However, according to Prof. Berlit, care must always be taken when diagnosing post- or long-term COVID to distinguish it from "post-intensive care syndrome" (PICS). This is because patients with an intensive care course during an acute infection can also show clinical symptoms in the context of PICS. In this case, there are also cognitive deficits, muscle weakness in the sense of critical illness polyneuropathy and myopathy (CIP/CIM), post-traumatic stress disorder (PTSD), depression and anxiety disorders.1

Interdisciplinarity is essential in the treatment of long COVID

The symptoms of long-COVID are manifold, which is why their therapy cannot be covered by medical specialists from one single discipline. Therefore, Prof. Berlit pleads for interdisciplinary collaboration, especially between the fields of pneumology and neurology, with the inclusion of psychosomatic experts. This collaboration should manifest itself in a dual treatment concept that covers both somatic and psychological aspects. Ideally, this should be supported by an individually adapted physical stress programme and neurocognitive training. Telemedical patient care is also essential for those affected by long- or post-COVID. Regarding the pathophysiology of post-COVID symptoms, Prof. Berlit sees neurotransmitter-mediated changes, immune-mediated mechanisms, post-infectious persisting coagulopathy, and psychological factors as particularly relevant for further research.1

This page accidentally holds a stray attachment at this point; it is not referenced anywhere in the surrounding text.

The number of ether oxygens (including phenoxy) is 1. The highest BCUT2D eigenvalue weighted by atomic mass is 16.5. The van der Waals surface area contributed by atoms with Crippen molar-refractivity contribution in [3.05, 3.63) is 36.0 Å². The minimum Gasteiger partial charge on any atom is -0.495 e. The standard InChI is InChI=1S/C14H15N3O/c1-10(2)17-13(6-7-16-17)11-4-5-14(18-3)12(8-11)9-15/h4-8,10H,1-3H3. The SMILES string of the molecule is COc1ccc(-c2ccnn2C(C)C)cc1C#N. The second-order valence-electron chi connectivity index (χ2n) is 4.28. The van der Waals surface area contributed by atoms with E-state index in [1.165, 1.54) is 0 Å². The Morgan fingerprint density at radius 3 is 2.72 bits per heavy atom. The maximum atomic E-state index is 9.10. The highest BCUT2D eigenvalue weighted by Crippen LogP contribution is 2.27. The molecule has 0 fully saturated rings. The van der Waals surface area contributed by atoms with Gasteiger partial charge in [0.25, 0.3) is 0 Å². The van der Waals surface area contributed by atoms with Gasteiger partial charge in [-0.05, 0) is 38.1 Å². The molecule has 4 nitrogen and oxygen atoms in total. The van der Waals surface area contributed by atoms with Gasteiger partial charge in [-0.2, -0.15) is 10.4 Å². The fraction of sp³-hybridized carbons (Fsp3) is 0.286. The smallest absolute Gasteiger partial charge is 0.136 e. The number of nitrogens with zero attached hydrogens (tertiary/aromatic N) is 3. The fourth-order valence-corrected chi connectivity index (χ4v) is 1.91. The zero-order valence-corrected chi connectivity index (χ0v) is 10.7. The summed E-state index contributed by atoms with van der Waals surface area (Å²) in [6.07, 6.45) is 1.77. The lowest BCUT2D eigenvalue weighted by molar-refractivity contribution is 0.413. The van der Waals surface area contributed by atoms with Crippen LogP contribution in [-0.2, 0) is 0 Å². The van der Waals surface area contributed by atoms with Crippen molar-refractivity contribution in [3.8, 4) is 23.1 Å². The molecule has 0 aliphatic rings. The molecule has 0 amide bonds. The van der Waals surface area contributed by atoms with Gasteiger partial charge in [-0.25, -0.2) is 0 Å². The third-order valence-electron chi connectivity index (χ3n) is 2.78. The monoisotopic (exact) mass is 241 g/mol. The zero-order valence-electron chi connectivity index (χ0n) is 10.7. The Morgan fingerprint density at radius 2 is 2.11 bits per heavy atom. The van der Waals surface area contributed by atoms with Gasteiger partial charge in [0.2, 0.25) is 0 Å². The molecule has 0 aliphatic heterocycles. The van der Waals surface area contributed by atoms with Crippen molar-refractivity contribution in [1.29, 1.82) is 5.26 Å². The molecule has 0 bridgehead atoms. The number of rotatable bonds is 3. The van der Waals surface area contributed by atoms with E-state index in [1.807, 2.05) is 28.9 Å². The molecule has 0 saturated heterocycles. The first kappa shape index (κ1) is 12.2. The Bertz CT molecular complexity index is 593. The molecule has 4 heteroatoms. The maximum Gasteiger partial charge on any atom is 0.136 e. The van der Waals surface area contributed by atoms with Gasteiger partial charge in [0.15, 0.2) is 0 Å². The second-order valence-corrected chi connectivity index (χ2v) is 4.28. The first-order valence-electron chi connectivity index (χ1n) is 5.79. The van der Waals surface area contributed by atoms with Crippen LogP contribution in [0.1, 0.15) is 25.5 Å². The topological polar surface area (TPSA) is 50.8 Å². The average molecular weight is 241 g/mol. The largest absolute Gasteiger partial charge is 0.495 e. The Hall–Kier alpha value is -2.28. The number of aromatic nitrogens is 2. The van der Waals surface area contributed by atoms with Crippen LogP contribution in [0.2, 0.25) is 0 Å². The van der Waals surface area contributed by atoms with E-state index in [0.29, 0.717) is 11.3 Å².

Here, Prof. Berlit emphatically mentioned the Post-Corona Virus Immune Treatment Trial,8 which will investigate the effect of methylprednisolone vs. placebo in patients with cognitive deficits, and the results of which he is extremely curious about. Further controlled studies on treatment and prevalence of long and post-COVID symptoms are essential in his view.